Getting those stories drawn out, and getting them written down, was a critical step for ASTAC’s application. The stories were documented in the surveys, peppered throughout the narrative, and captured in letters of support.
Pay Attention to Definition of Eligibility
The definition of rurality per the USDA is population density. Under that definition, rural Alaskan communities don’t meet the definition of rural as homes and facilities in a village are closely located together.
It’s ironic, of course, because there is no place in the U.S. more rural than our rural Alaskan communities! Atgasuk is only accessible by bush plane or snowmachine trail in the winter.
As a quick aside - the challenge Emily encountered here to prove eligibility is not uncommon. Be sure to pay extra-close attention to the nuances of a grant program to be 100% positive you have met the eligibility requirements.
A habit we have started doing is including a one-page summary at the beginning of our grant narratives showing clearly that we meet eligibility requirements. If you want us to talk about this more, let us know in the comments!
Back to Emily!
What Emily Learned from Grant Writing: From Start to Funded
Confidence! She said, “Your workshop gave me the confidence to fake it until I make it!” It’s true! Grant writing requires jumping in, getting a little out of your comfort zone, but having confidence in yourself to figure it out.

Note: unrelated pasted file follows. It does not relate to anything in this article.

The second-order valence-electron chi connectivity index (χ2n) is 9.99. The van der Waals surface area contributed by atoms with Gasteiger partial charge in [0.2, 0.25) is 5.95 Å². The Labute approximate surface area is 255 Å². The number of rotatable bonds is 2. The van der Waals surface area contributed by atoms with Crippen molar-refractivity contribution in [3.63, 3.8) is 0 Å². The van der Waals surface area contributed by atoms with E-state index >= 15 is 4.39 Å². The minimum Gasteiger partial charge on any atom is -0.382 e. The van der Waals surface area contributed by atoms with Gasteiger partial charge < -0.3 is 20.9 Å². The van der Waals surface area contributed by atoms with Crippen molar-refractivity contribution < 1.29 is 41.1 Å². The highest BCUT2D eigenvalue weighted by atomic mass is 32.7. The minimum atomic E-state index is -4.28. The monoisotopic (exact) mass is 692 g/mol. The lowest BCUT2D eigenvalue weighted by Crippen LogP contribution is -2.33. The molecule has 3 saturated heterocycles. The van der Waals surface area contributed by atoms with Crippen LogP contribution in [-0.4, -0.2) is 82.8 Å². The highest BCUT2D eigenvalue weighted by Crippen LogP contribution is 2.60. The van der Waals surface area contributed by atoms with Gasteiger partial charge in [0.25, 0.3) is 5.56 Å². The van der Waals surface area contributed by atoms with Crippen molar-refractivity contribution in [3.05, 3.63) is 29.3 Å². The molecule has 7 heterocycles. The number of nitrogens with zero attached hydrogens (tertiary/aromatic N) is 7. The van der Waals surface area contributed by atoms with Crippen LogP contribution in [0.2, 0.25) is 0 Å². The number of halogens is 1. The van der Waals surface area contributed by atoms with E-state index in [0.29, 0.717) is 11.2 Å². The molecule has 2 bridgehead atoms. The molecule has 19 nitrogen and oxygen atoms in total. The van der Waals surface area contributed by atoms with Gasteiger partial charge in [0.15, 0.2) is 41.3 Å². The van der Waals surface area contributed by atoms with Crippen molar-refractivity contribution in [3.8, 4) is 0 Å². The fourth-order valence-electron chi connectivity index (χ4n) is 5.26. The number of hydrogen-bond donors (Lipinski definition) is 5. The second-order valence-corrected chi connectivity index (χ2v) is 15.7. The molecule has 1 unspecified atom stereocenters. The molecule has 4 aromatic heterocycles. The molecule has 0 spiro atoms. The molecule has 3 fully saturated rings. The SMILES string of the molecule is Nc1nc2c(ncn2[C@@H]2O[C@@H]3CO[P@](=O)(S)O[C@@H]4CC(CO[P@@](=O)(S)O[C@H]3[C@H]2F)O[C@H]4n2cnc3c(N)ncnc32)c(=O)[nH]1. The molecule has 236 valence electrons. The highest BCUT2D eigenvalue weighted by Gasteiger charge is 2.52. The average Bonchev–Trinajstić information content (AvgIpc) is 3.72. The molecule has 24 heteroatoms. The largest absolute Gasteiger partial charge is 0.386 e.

Emily said she also appreciated the budget template we provide and getting instruction on how to use it. As she so aptly said, she could see how people could get really bogged down and mired in the stress of a grant budget.
It was music to our ears to hear that Emily didn’t let the budget derail her. Download the budget template from our free resources page here.
She also liked learning how to prepare a grant narrative skeleton. In the interview, you will hear her reference getting the “bones” set up. We sound like it’s Halloween around here year-round!
What we mean is that it is enormously helpful to prepare an outline to your grant narrative before starting to write your proposal. When you do this, it becomes clear where you have gaps in knowledge.
You can take those gaps to your kick-off meeting with your team and be more specific about what you need to prepare a successful grant application. Emily said she spent more time on the grant narrative skeleton than she would have otherwise because of what we taught.
When asked what else aspiring (or current) grant writers should know, Emily said:
- Don’t be afraid to contact the funding agency. Ask questions!
- Think creatively to meet requirements and make your case.
- Set up a grant narrative skeleton before doing any serious writing.
If you want to get a copy of the budget spreadsheet and learn how to use it, you can sign up for our free grant writing class on the 7-steps to write winning grants.
Free Grant Writing Class
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Again, congratulations Emily on landing a $3 million grant!